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thin US English

Having opposite surfaces or sides close together; of little thickness or depth

-thin US English

Denoting a specified degree of thinness

thin US Thesaurus

a thin white line

be thick on the ground US English

Existing (or not existing) in large numbers or amounts

have a thick skin US English

Be insensitive (or oversensitive) to criticism or insults

thin air US English

Used to refer to the state of being invisible or nonexistent

thin-film US English

(Of a process or device) using or involving a very thin solid or liquid film

wear thin US English

Be gradually used up or become less convincing or acceptable

paper-thin US English

Extremely thin or insubstantial

pencil-thin US English

Extremely thin

razor-thin US English

Extremely thin

ultra-thin US English

Extremely thin

wafer-thin US English

Very thin or thinly

gossamer-thin US English

Very light and thin

thin section US English

A thin, flat piece of material prepared for examination with a microscope, in particular a piece of rock about 0.03 millimeters thick, or, for electron microscopy, a piece of tissue about 30 nanometers thick

thin-skinned US English

Sensitive to criticism or insults

thin-skinned US Thesaurus

you can't benefit from constructive criticism if you're going to be so thin-skinned

on thin ice US English

In a precarious or risky situation

thin on top US English

Balding

thin as a rake US English

(Of a person) very thin

be thin-skinned US English

Be sensitive (or insensitive) to criticism or insults

the thin blue line US English

Used to refer to the police, typically in the context of situations of civil unrest

spread oneself too thin US English

Be involved in so many different activities or projects that one’s time and energy are not used to good effect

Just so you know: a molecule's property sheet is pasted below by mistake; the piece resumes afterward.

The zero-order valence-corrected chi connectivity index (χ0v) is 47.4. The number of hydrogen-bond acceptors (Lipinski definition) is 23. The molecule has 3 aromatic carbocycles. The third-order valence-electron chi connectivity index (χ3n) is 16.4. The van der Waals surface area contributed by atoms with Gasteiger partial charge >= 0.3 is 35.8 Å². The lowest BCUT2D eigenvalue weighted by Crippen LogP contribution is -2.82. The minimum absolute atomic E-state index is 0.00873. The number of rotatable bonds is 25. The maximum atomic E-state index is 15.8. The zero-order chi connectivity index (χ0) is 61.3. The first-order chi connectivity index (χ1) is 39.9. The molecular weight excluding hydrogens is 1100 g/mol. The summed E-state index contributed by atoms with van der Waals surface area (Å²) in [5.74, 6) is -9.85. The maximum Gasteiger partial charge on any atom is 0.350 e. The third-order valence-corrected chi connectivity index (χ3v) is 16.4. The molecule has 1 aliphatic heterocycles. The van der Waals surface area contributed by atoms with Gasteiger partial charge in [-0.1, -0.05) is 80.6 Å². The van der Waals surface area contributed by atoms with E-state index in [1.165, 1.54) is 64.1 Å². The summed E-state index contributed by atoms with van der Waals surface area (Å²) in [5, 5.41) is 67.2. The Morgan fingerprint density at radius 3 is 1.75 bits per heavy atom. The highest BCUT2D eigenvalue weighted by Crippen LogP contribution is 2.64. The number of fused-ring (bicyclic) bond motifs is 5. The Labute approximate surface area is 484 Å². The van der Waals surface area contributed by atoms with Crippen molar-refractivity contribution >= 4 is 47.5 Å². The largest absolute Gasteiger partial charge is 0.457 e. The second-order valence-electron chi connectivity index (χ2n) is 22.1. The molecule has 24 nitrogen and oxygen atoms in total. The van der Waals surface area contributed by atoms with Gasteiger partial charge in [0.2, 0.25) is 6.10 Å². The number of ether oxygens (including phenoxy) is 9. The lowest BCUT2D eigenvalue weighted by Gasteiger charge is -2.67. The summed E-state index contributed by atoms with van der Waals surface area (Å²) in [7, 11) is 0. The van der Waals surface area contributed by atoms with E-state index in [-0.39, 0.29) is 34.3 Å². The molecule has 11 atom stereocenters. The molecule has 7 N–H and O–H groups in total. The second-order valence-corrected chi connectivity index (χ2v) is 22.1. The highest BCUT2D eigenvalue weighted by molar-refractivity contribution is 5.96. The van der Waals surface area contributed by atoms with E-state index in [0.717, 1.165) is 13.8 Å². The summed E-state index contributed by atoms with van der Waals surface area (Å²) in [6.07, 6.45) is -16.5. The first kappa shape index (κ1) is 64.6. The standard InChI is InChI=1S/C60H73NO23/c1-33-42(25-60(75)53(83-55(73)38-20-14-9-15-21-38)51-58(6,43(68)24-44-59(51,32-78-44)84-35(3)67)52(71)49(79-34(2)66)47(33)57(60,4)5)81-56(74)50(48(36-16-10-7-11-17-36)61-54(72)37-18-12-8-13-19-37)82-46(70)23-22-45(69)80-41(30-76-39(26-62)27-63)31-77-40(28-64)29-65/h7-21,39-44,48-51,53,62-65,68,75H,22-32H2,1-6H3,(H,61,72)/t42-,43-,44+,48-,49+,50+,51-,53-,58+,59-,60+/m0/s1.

through thick and thin US English

Under all circumstances, no matter how difficult

thin-layer chromatography US English

Chromatography in which compounds are separated on a thin layer of adsorbent material, typically a coating of silica gel on a glass plate or plastic sheet

thin end of the wedge US English

An action or procedure of little importance in itself, but likely to lead to more serious developments

thin air in thin US English

Used to refer to the state of being invisible or nonexistent

wear thin in wear1 US English

Be gradually used up or become less convincing or acceptable

on thin ice in ice US English

In a precarious or risky situation

thin as a rake in rake1 US English

(Of a person) very thin

be thin-skinned in skinned US English

Be sensitive (or insensitive) to criticism or insults

have a thick skin in skin US English

Be insensitive (or oversensitive) to criticism or insults

be thick on the ground in ground1 US English

Existing (or not existing) in large numbers or amounts

the thin blue line in thin US English

Used to refer to the police, typically in the context of situations of civil unrest

spread oneself too thin in spread US English

Be involved in so many different activities or projects that one’s time and energy are not used to good effect

through thick and thin in thick US English

Under all circumstances, no matter how difficult

murre US English

A white-breasted North American auk (seabird)

on thin ice in ice US Thesaurus

I may be on thin ice with my theory

be thin-skinned or thick-skinned in skinned US English

Be sensitive (or insensitive) to criticism or insults

thin end of the wedge in wedge1 US English

An action or procedure of little importance in itself, but likely to lead to more serious developments

thin-billed or common murre in murre US English

A white-breasted North American auk (seabird)

as thin as a rake in rake1 US English

(Of a person) very thin


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